At Long, Long Last.

 

The expression that can be seen smeared across Arsene Wenger’s face in the still of his post-match interview with BBC Sport tell its own story. Frankly, it renders what I am about to write entirely redundant as that encapsulation of unadulterated delight is the single emotion I, and thousands others will be feeling for at least another 24 hours. After 2 years and many journalistic columns damning Arsenal’s record against their title rivals, a well-earned victory against Chelsea acted as the perfect Christmas, Birthday and Chanukah present for the next 10 years. It was that special.

In the last couple of decades Arsenal have seen their fair share of emblematic periods in the club’s history. George Graham’s organised yet fruitful Boring, Boring Arsenal, Bruce Rioch’s organised, dour yet fruitless charges, despite eventually seizing the prospect of glamour with the signing of Dennis Bergkamp. Then came the beautiful glory years, and perhaps now we have at last witnessed the termination of the most recent, and most frustrating period in the club’s recent history- 2005-present; transition. At last it seems this current crop are ready for the big-time. No more excuses, references to youthfulness or inexperience, now is the time for this team to make a name for itself with more than just aesthetics.

Prior to yesterday’s encounter Wenger spoke of a need to leap the psychological hurdle defeating Manchester United or Chelsea presents, yet these brave speeches have been an all too often a prefix to defeat at the hands of our title rivals in recent years. This time however, a mental solidity was personified throughout. Alex Song in particular reminded the world why he is one of the best in his position, and could have been misidentified as a 6 ft 2 brick wall at any moment during the match. Last season Arsenal were bullied against Chelsea, home and away, where the sheer athleticism, size and power of the opposition resulted in respective 3-0 and 2-0 defeats. Yesterday the roles were almost reversed, as Chelsea had little time on the ball, and whilst they were rarely physically overshadowed by the slighter figures of Jack and Cesc, the midfield pair were contagiously tenacious throughout.

Although possession was efficiently regained and retained in the first 40 minutes, a familiar lack of cutting edge was on display. Alex Song saw to this, continuing his no-nonsense approach in an area of the field he has become more accustomed to this season. Characteristic tenacity around the edge of the box culminated in Cesc collecting a pass from Wilshere before being upended. Whilst most paused to prepare their pleading, Song profited with an instinctive finish into the far corner of the net. It was the perfect end to an excellent half.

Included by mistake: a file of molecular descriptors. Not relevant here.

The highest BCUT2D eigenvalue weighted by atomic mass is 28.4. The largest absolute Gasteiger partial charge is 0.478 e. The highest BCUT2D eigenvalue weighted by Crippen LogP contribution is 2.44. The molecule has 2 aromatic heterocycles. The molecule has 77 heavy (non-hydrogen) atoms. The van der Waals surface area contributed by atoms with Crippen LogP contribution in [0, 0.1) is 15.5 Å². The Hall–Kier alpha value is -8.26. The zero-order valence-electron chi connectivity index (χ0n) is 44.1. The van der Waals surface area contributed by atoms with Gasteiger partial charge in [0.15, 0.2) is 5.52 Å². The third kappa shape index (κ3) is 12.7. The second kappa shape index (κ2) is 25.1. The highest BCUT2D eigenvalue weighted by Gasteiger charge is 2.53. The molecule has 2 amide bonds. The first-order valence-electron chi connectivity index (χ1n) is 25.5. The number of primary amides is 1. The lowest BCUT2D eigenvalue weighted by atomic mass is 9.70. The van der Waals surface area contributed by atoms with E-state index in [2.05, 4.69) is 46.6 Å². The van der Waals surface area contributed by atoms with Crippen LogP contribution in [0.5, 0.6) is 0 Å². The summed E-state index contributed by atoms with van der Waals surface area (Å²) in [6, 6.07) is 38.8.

Few would have considered it to get much better than that, and considering the regularity with which this side surrender leads, a 1-0 platform against the Champions could have been irrelevant. At one point the particular commentator who alongside the incomprehensible Steve McManaman, could be heard in my U.S based Irish Pub, identified how an encounter between these two London rivals couldn’t be so without the inclusion of a Didier Drogba goal. This could well have been the cue for the Ivorian to continue his prolific record against Arsenal, yet it seems Johan Djourou likes the big-man somewhat less than Philippe Senderos. The second Swiss man to inherit Arsenal’s Centre-Half berth was far less welcoming than his compatriot once was. Clearly instructed with keeping Drogba quiet, Djourou was exemplary. Strong, quick, aerially impeccable and tactically adept, for a moment I thought I was watching a young Sol Campbell. His display against Fulham was admirable, yet this one yesterday will undoubtedly cement his place as a permanent fixture at the heart of the back four, injury permitting, of course.

Thus, rather than levelling up, Chelsea went a further goal down. Although Michael Essien performed the crucial misdemeanour in relaxing his grip on possession, Theo Walcott capitalised with immense composure. His pace provided a joyous sight when burning past Cashley Cole, and the presence of mind he displayed when teeing up Cesc Fabregas for an easy finish put pay to Alan Hansen’s harsh criticisms. Still unable to figure out whether this was a dream or reality, the tale progressed further a mere 4 minutes later. Again Arsenal capitalised on a Chelsea error, and this time Fabregas slipped in Walcott for a finish the great Thierry would have been proud of up in his VIP seat, slamming the ball into the far corner of the net with aplomb.

Whilst a Chelsea come-back continued to be a possibility, especially after Ivanovic scored via a Drogba free-kick, it was never a reality such was the resilience of our performance. It would be an injustice to the other 13 involved to pick out one individual for praise as the team performance was virtually impeccable. Arsenal sized up the daunting mental hurdle with that first Alex Song goal, leapt over it with the two after half time, and on the final whistle, sped away with glee and a renewed hunger. On Wednesday night Wigan will undoubtedly provided a stern test at the DW Stadium, buoyed by the lack of Cesc Fabregas due to suspension incurred with a fifth yellow card of the season. The confidence this team will no carry into that game however will be vital in aiming to close the gap at the top of the league, and welcome in a new, long-awaited era.

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